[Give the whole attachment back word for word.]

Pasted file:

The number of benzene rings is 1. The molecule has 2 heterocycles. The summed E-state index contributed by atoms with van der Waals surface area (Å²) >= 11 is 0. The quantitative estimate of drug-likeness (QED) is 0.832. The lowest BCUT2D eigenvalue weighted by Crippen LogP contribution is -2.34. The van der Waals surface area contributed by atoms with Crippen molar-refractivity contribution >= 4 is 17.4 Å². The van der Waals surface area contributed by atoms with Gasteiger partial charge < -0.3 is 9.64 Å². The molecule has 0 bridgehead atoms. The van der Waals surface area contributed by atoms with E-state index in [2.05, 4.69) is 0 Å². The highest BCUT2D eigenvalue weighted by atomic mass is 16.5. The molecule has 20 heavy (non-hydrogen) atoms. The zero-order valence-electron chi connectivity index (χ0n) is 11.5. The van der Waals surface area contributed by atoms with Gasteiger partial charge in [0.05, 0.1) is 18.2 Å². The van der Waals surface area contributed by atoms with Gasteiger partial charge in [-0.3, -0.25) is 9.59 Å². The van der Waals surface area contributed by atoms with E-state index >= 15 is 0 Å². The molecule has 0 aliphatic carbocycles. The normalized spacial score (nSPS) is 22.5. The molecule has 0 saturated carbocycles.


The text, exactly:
The number of benzene rings is 1. The molecule has 2 heterocycles. The summed E-state index contributed by atoms with van der Waals surface area (Å²) >= 11 is 0. The quantitative estimate of drug-likeness (QED) is 0.832. The lowest BCUT2D eigenvalue weighted by Crippen LogP contribution is -2.34. The van der Waals surface area contributed by atoms with Crippen molar-refractivity contribution >= 4 is 17.4 Å². The van der Waals surface area contributed by atoms with Gasteiger partial charge < -0.3 is 9.64 Å². The molecule has 0 bridgehead atoms. The van der Waals surface area contributed by atoms with E-state index in [2.05, 4.69) is 0 Å². The highest BCUT2D eigenvalue weighted by atomic mass is 16.5. The molecule has 20 heavy (non-hydrogen) atoms. The zero-order valence-electron chi connectivity index (χ0n) is 11.5. The van der Waals surface area contributed by atoms with Gasteiger partial charge in [0.05, 0.1) is 18.2 Å². The van der Waals surface area contributed by atoms with Gasteiger partial charge in [-0.3, -0.25) is 9.59 Å². The van der Waals surface area contributed by atoms with E-state index >= 15 is 0 Å². The molecule has 0 aliphatic carbocycles. The normalized spacial score (nSPS) is 22.5. The molecule has 0 saturated carbocycles.